Down But Not Out: Buy These Battered Dividend Stocks Before They Blow Up Again

RReal estate investment trusts (REITs) have sold off this year on fears of a recession as interest rates rise. This worries investors about their near-term growth prospects.

However, as the market focuses on the short term, several REITs benefit from major long-term growth drivers that remain firmly in place. Three that stand out to our contributors are Alexandria Real Estate Stocks (NYSE:ARE), International Crown Castle (NYSE: CCI)and Prologis (NYSE: PLD). Here’s why they think dividend investors should buy these REITs – which now offer even higher prices dividend yields — before the market realizes they have a lot of growth ahead.

A life sciences-focused office REIT

Brent Nyitray (Alexandria Real Estate Stocks): SCPI in office real estate (REITs) have been under a cloud since the COVID-19 pandemic proved that the work-from-home model is a legitimate and efficient way for companies to do business. Employees generally like the idea, although employers were less enamored with the model. That said, not all industries are well suited to a work-from-home model, and that’s where Alexandria comes in.

Alexandria focuses on two types of businesses: high technology and life sciences. Its main tenants are life sciences companies such as Bristol Myers Squibb, Modernand Illuminated. Other major tenants include the US government and UberTechnologies. Life science companies typically require sophisticated lab spaces, and these companies are generally not conducive to the work-from-home model.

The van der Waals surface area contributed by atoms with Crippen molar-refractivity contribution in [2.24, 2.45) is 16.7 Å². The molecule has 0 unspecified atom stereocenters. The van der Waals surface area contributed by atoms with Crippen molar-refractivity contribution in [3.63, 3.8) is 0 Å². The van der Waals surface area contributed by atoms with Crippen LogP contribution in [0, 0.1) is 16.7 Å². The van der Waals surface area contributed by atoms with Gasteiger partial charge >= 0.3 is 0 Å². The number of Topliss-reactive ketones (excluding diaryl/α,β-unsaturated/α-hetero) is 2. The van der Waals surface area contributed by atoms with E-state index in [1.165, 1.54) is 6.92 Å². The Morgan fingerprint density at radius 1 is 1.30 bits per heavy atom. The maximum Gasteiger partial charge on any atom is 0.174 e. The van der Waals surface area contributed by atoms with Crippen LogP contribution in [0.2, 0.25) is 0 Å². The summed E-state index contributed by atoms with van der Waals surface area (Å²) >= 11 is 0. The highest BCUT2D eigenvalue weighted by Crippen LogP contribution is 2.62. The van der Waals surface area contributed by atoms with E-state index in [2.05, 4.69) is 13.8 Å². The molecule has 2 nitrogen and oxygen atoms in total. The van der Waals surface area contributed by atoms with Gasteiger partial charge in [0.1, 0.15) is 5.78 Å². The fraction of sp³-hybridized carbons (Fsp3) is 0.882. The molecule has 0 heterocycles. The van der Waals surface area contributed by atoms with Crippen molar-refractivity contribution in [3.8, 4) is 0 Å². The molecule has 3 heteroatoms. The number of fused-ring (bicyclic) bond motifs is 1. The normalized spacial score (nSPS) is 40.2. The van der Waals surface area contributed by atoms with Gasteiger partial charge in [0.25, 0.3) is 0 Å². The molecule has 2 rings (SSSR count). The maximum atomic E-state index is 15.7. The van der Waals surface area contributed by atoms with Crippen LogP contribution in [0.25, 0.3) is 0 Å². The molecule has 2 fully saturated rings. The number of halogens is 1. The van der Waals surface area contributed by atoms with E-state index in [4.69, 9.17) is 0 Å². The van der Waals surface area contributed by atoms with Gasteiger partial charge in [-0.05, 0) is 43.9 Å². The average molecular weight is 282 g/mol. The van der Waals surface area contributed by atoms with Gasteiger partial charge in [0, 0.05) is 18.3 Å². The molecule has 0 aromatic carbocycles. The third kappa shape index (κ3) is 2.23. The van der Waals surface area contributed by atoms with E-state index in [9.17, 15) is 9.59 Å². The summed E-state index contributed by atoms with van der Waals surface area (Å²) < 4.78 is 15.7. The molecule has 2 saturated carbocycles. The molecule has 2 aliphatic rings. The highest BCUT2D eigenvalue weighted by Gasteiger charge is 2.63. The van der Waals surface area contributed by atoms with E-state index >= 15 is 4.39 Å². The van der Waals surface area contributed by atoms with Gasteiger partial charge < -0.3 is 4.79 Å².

Alexandria was the forerunner in the life sciences space, and it is difficult for a new entrant to compete given that Alexandria has a long history of working with these companies and the regulators that established many of the requirements.

Alexandria has been beaten so far this year as REITs have been under cloud. It disappointed on its first quarter numbers; however, it recently increased its dividend. Much of the bad sentiment is due to rising interest rates, as REITs often trade on dividend yields. Alexandria is trading with a dividend yield of 3.3%, which is close to the highs of the past five years.

ARE dividend yield given by Y-Charts

Alexandria will continue to benefit from increased life science research and development spending and is the market leader in life science office space.

This tower titan is transitioning to small cells

Mark Report (Crown Castle International): Shares of Crown Castle International have fallen with the market and are now down around 19% year-to-date. This looks like a buying opportunity, for three good reasons.

First, the Houston-based company has built an impressive record of returns for investors. It has built and rented mobile phone towers, benefiting from the growth of this industry (and the major operators that depend on this infrastructure). Crown Castle opened in 1994 with 133 towers, went public in 1998 with around 1,400 of them, and now has over 40,000. Since that IPO, that stock has more than tripled full return of the S&P 500, turning a $10,000 investment into about $177,000.

Second, Crown Castle says the tower’s space applications business remains strong while the company simultaneously aggressively moves forward in deploying small cell nodes and other data storage and distribution technologies that support new wireless capabilities generation.

Company CEO Jay Brown said 2022 is “a significant year of transition” as Crown Castle begins adding small cell nodes at a rate expected to reach 10,000 per year by next year. . It already has about 115,000 on air or on standby and more than 80,000 miles of fiber optic cable installed.